— Glimpses of an Unfamiliar Japan - First Series • Lafcadio Hearn

... be purged by fire. Therefore, when any ambassadours, princes, or other personages whatsoeuer come vnto them, they and their giftes must passe betweene two fires to be purified, lest peraduenture they haue practised some witchcraft, or haue brought some poyson or other ...
— The Principal Navigations, Voyages, Traffiques, and Discoveries - Vol. II • Richard Hakluyt

... very much in order in mediaeval times in England. In the eleventh century there lived a woman who had emigrated from the Hebrides, and who had the reputation for witchcraft, chiefly based upon the unusually exquisite needlework on her bed curtains! The name of this reputed sorceress was Thergunna. Bequests in important wills indicate the sumptuous styles which were usual among people of position. The Fair Maid of Kent left to her son her "new bed curtains ...
— Arts and Crafts in the Middle Ages • Julia De Wolf Addison

... tribal institutions. The rum, the guns, the utensils and the gewgaws were irresistible temptations. Every chief and every tribesman acquired a potential interest in slave getting and slave selling. Charges of witchcraft, adultery, theft and other crimes were trumped up that the number of convicts for sale might be swelled; debtors were pressed that they might be adjudged insolvent and their persons delivered to the ...
— American Negro Slavery - A Survey of the Supply, Employment and Control of Negro Labor as Determined by the Plantation Regime • Ulrich Bonnell Phillips

... same way an endless number of other similar ones have originated in the childish imaginations of the poor Indian and half-breed inhabitants of different parts of the country. It is to be remarked, however, that the Indian men all become sceptics after a little intercourse with the whites. The witchcraft of poor Cecilia was of a very weak quality. It consisted of throwing pinches of powdered bark of a certain tree, and other substances, into the fire while muttering a spell—a prayer repeated backwards—and ...
— The Naturalist on the River Amazons • Henry Walter Bates

... transformation of Aunt Jen, the hard crabapple of our family, after the entrance of the Maitland children into the household of Heathknowes. Not that my aunt had much faith in Irma. She had an art, which my aunt counted uncanny, indeed savouring of the sin of witchcraft. It mattered not at all what Irma was given to wear—an old tartan of my grandmother's Highland Mary days when she was a shepherdess by the banks of Cluden, a severe gown designed on strictly architectural principles by the unabashed shears ...
— The Dew of Their Youth • S. R. Crockett

... man of hard common sense the Cap'n wanted to pounce on the paper, tear it up, announce his practical ideas on the witchcraft question, and then kick Mr. Gammon and his gander into the middle of the street. But as town officer he gazed at the end of that monitory finger and ...
— The Skipper and the Skipped - Being the Shore Log of Cap'n Aaron Sproul • Holman Day

... to convince you and quite certainly rid you of the idea of witchcraft, you can stay here, if you please, ...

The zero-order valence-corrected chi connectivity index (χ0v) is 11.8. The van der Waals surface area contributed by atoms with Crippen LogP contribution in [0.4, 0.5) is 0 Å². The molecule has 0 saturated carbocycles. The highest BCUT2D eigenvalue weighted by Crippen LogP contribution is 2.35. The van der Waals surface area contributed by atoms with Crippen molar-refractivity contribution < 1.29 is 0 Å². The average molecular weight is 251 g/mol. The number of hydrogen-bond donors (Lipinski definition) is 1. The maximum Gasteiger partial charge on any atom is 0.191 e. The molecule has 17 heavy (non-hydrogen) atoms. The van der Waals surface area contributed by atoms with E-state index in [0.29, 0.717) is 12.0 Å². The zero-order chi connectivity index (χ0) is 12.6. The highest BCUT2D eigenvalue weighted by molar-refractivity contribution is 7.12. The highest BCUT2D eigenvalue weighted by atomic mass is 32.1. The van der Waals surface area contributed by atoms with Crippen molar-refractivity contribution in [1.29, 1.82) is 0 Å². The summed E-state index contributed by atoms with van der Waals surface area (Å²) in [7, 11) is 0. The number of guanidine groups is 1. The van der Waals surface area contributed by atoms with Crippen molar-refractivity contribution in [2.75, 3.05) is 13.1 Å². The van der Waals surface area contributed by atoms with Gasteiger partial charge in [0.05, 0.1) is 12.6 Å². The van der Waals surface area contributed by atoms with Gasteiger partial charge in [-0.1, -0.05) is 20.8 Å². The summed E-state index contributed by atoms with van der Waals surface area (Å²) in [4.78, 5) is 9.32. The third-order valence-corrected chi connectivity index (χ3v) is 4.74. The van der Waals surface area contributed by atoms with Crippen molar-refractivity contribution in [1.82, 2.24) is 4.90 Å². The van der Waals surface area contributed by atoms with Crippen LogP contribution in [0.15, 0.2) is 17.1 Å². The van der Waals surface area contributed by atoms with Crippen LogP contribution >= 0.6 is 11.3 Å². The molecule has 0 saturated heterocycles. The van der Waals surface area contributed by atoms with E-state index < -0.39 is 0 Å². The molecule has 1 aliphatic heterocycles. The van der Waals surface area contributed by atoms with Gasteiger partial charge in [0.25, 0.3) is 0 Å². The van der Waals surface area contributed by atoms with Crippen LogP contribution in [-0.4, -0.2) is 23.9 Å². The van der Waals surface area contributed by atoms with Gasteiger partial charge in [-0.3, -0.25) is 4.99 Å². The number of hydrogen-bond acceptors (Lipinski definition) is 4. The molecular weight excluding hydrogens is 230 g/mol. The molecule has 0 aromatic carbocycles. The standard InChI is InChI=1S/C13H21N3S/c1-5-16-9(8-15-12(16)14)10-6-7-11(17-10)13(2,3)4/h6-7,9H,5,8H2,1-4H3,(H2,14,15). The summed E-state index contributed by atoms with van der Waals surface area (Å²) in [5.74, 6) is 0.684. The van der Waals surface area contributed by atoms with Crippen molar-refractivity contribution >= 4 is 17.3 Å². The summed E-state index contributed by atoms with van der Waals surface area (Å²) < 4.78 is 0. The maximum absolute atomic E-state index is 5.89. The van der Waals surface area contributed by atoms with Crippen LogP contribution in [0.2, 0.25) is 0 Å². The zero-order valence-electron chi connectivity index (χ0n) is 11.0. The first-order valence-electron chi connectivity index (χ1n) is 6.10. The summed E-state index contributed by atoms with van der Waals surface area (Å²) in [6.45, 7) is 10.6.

— Stories by Foreign Authors • Various

... may bear, in some instances, unjustly upon her. She may be deprived of natural rights. No one can deny that she did thus suffer, and was grievously oppressed, by the laws against Witchcraft, in the early history of New England. Nor is it impossible that taxation may wrong her; that divorces may separate her, without right, from her partner; that fines, imprisonment, and even capital punishment, may ...
— The Young Maiden • A. B. (Artemas Bowers) Muzzey

... him, and took him to the said house of the king, who asked him anew many questions concerning the Spaniards, which he does not remember, except that they threatened him that, if he did not tell the truth, they would kill him, and whether the said letter was witchcraft. Upon this witness asserting that he had told the truth, they took him to the prison and thrust both his feet in the stocks, put a chain about his neck, bound his hands, and set a Moro named Tumanpate to guard him. While in this condition, a Moro named Haguandatan entered the ...
— The Philippine Islands 1493-1898, Vol. 4 of 55 - 1576-1582 • Edited by E. H. Blair and J. A. Robertson

... its lessons through the teachings of experience—that strictest of school-masters. Now, you see, I have my lecturing-cap on, and am almost equal to you or Dr. Lardner in my way. But it takes you to define fascination! I suppose Mrs. Heavyside, however, could help you there—for nothing short of witchcraft could account to me for her elopement with that dreary man! To leave her sweet children, too, as if all the men on earth could be worth to a true mother her teething baby's little ...
— Sea and Shore - A Sequel to "Miriam's Memoirs" • Mrs. Catharine A. Warfield

... love with the gypsy. He loved her goat almost as dearly. It was a charming animal, gentle, intelligent, clever; a learned goat. Nothing was more common in the Middle Ages than these learned animals, which amazed people greatly, and often led their instructors to the stake. But the witchcraft of the goat with the golden hoofs was a very innocent species of magic. Gringoire explained them to the archdeacon, whom these details seemed to interest deeply. In the majority of cases, it was sufficient to present the tambourine to the goat in such or such a manner, in order to obtain from ...